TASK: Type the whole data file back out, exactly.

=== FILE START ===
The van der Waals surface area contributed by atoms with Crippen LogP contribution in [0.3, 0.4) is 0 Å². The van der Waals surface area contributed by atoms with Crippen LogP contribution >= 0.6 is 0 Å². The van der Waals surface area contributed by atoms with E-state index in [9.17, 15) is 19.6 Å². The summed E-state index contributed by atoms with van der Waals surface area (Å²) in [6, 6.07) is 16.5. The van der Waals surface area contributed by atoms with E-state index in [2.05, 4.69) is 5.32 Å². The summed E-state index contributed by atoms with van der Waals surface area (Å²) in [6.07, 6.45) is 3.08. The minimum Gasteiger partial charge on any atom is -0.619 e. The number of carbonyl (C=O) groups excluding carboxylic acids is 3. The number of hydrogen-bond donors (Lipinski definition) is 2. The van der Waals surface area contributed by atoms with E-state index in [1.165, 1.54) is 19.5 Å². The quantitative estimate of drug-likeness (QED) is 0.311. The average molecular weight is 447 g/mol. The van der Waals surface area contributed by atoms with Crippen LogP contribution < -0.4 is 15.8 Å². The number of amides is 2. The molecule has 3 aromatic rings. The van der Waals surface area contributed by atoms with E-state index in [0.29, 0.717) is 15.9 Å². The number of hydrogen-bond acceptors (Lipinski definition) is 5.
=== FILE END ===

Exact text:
The van der Waals surface area contributed by atoms with Crippen LogP contribution in [0.3, 0.4) is 0 Å². The van der Waals surface area contributed by atoms with Crippen LogP contribution >= 0.6 is 0 Å². The van der Waals surface area contributed by atoms with E-state index in [9.17, 15) is 19.6 Å². The summed E-state index contributed by atoms with van der Waals surface area (Å²) in [6, 6.07) is 16.5. The van der Waals surface area contributed by atoms with E-state index in [2.05, 4.69) is 5.32 Å². The summed E-state index contributed by atoms with van der Waals surface area (Å²) in [6.07, 6.45) is 3.08. The minimum Gasteiger partial charge on any atom is -0.619 e. The number of carbonyl (C=O) groups excluding carboxylic acids is 3. The number of hydrogen-bond donors (Lipinski definition) is 2. The van der Waals surface area contributed by atoms with E-state index in [1.165, 1.54) is 19.5 Å². The quantitative estimate of drug-likeness (QED) is 0.311. The average molecular weight is 447 g/mol. The van der Waals surface area contributed by atoms with Crippen LogP contribution < -0.4 is 15.8 Å². The number of amides is 2. The molecule has 3 aromatic rings. The van der Waals surface area contributed by atoms with E-state index in [0.29, 0.717) is 15.9 Å². The number of hydrogen-bond acceptors (Lipinski definition) is 5.